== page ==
For the truth is that the con­sti­tu­tional im­passe in which we now find our­selves – with West­min­ster MPS held hostage by the EU ref­er­en­dum re­sult, and al­most half of Scots ready to give up on the Union al­to­gether – can all be traced back to that cru­cial decade, when the com­plex in­sti­tu­tions and ideals of sol­i­dar­ity that bound post­war Bri­tain to­gether be­gan to be talked down, sneered at, and grad­u­ally dis­man­tled by an in­creas­ingly “rad­i­calised” Con­ser­va­tive Party, never suf­fi­ciently op­posed by New Labour.

Those who were not in­ter­ested in such ra­bid cash-driven in­di­vid­u­al­ism, and wanted a pol­i­tics bet­ter balanced be­tween the in­di­vid­ual and the col­lec­tive, even­tu­ally be­gan to have no op­tion but to look to other lev­els of gov­ern­ment – no­tably to the in­creas­ingly pop­u­lar idea of Scot­tish de­vo­lu­tion – to ful­fil those so­cial-demo­cratic as­pi­ra­tions. And it is be­cause they fail to grasp this pro­found el­e­ment of tra­di­tional left-right pol­i­tics in Scot­land’s grad­ual move to­wards greater self-gov­ern­ment, that many out­side ob­servers of the last 30 years of Scot­tish pol­i­tics so often com­pletely mis­read them.

In the ef­fort to es­cape from ex­treme ne­olib­eral eco­nom­ics, Scots turned first to the par­ties of de­vo­lu­tion, and then, when New Labour moved too far to the right, to the SNP, which Alex Salmond had de­ci­sively placed on the cen­tre left. And to­day, with a bizarre group of wealthy Brexit ex­trem­ists ex­ert­ing what seems an un­due in­flu­ence on Prime Min­is­ter Theresa May’s pre­car­i­ous UK gov­ern­ment, even some on the cen­tre-right are be­gin­ning to pon­der whether Scot­land should not go it alone, rather than be dragged down by this lat­est and most ex­treme right-wing scam, for which, once again, we did not vote.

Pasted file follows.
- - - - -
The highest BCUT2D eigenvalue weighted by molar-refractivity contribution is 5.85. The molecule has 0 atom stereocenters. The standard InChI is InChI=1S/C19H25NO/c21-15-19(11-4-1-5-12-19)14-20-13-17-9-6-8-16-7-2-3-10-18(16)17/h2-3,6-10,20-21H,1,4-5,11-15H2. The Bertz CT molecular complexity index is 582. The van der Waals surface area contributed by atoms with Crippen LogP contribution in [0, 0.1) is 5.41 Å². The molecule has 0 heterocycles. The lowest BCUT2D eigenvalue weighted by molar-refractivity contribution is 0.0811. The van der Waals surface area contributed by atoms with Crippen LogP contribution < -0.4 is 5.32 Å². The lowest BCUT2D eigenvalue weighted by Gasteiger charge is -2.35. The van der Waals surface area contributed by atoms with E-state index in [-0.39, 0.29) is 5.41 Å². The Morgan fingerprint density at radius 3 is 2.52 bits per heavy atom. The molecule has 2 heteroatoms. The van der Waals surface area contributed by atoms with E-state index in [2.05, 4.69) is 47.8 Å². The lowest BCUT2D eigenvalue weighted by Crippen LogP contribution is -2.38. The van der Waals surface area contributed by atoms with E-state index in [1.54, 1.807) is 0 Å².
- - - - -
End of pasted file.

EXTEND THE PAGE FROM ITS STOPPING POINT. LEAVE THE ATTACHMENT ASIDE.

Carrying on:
So let it be said, loud and clear, that Scot­land stands where it does this week – with two-thirds of its West­min­ster MPS march­ing from the Com­mons cham­ber in protest at the UK gov­ern­ment’s ap­proach to the Scot­tish di­men­sion of Brexit – not be­cause of some out­break of blue face­paint­ing or ir­ra­tional pa­tri­otic sen­ti­ment (in­deed, sur­veys have shown that Scot­land’s sense of “Scot­tish­ness” has been in slight de­cline dur­ing this pe­riod), but sim­ply be­cause, over the years, the UK has be­come too rightwing to sus­tain the in­sti­tu­tions and poli­cies that held it to­gether.

Scot­tish vot­ers, in a large ma­jor­ity, do not want Brexit, do not want huge in­come in­equal­i­ties, would pre­fer to see pub­lic ser­vices like the NHS in pub­lic hands, and do not want an ide­ol­ogy that val­ues peo­ple only for what they own and what they earn, and not at all for what they do or cre­ate, and how they care for those more vul­ner­a­ble than them­selves. They share those val­ues with mil­lions of vot­ers in Eng­land whose voices seem barely to have been heard, these last 30 years.

The Last Ship in Ed­in­burgh (and in Glas­gow next week) comes as a sharp, liv­ing re­minder that the fu­ture of the UK may fi­nally de­pend on whether that voice of sol­i­dar­ity and com­mon sense can once again make it­self fully heard in English pol­i­tics; or is to re­main marginalised and out­voted for ever, while the Brex­i­teers do their worst, and Scot­land fi­nally de­cides to sling its hook, and set a course of its own.

0 The Last Ship is based on Sting’s ex­pe­ri­ence of grow­ing up in a ship­build­ing com­mu­nity on the Tyne

Newspapers in English

Newspapers from UK

© PressReader. All rights reserved.